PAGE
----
Currently very disappointed with Mrs Ho Ma Fan. I was telling her the shocking news of the mass arrests of pro dems, and her response was that she doesn’t give a shit about politics, so it doesn’t affect her. I wonder how many people in Hong Kong have a similar attitude? You may not care much about politics, my dear, but politics cares very much about you. It is everywhere and all-pervasive. The most powerful substance known to mankind, alongside compound interest.

  2. Codpiece says:

    Perhaps Beijing would like to switch on CNN and look at the Trump White House. THAT is sedition and subversion of government.

  3. Polar says:

    They need to “crush anything they can’t control or comprehend” because the Natsec regime needs to comply with the “bottom-line thinking” touted by Xi. Bottom-line thinking assumes that the least likeliest risk will turn into reality, and therefore has to be eliminated regardless of costs.

  4. where's my jet plane says:

    @ HMF
    I wonder how many people in Hong Kong have a similar attitude?

    Quite a lot I think. Mrs WMJP was very strongly of that mind (which led to some bitter arguments last year) but is coming round to the concept that politics do matter. She was telling me yesterday of a family with three children, the eldest at uni, who have banned all TV ,radio and newspapers for the kids saying that they should concentrate of their studies and not be concerned with politics, virus matters and the like. Scary.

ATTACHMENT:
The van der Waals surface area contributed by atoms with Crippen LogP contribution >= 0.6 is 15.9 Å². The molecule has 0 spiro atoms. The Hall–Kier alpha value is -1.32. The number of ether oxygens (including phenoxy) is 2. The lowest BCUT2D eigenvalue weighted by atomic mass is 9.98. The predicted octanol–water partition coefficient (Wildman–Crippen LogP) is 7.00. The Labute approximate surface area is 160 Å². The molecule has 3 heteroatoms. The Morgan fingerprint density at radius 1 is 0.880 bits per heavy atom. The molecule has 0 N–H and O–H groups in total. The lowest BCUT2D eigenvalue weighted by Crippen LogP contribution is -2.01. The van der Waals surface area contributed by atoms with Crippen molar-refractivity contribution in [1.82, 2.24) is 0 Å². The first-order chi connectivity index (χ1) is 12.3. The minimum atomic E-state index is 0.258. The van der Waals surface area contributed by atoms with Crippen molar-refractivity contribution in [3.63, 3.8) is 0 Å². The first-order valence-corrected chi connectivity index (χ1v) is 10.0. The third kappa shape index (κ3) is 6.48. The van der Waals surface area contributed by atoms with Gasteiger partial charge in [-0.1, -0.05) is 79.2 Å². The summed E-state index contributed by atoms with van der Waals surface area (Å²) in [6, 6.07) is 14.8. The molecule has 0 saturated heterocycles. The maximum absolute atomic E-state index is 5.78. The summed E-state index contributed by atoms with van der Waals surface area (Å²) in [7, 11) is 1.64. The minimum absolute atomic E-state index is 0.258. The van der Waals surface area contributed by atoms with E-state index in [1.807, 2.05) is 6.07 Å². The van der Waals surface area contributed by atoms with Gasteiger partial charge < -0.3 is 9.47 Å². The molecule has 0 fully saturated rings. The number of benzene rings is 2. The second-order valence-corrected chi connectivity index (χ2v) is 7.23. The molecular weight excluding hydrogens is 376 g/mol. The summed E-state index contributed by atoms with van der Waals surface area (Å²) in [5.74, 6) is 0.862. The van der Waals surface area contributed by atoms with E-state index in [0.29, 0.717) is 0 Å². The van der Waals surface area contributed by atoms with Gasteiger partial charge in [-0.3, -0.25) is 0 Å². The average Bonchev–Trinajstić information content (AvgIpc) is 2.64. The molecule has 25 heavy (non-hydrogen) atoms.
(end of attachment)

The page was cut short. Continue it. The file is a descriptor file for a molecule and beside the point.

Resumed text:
5. Reactor #4 says:

    @HMF

    I’d be very interested in meeting your missus. It sounds like we have a lot in common.

    @Codpiece
    Yes. The inevitable outcome of democracy – the rabble storming the seat of government simply because they don’t like the result. Many people swear by the system, but over the years I have formed the opinion that the version Churchill championed so grandly was well before the grand experiment had run its course. Fact is it is useless – what in effect is bribing people with offers of goodies in return for their votes is no way to run a complex society. You end up with toss-pots like Trump and Johnson in charge.

    Finally, I am sure that the people running the show up in Beijing are, as I type, having a right old chuckle.

  6. YTSL says:

    On the subject of those who don’t think they are or will be affected by the ongoing crackdown: I know people who took part in the extradition bill protests and voted in the democratic primaries who still think that they are safe from repression in Hong Kong (presumably because they see as themselves as such innocuous small potatoes that it won’t be worth the while of the authorities to prosecute and persecute them).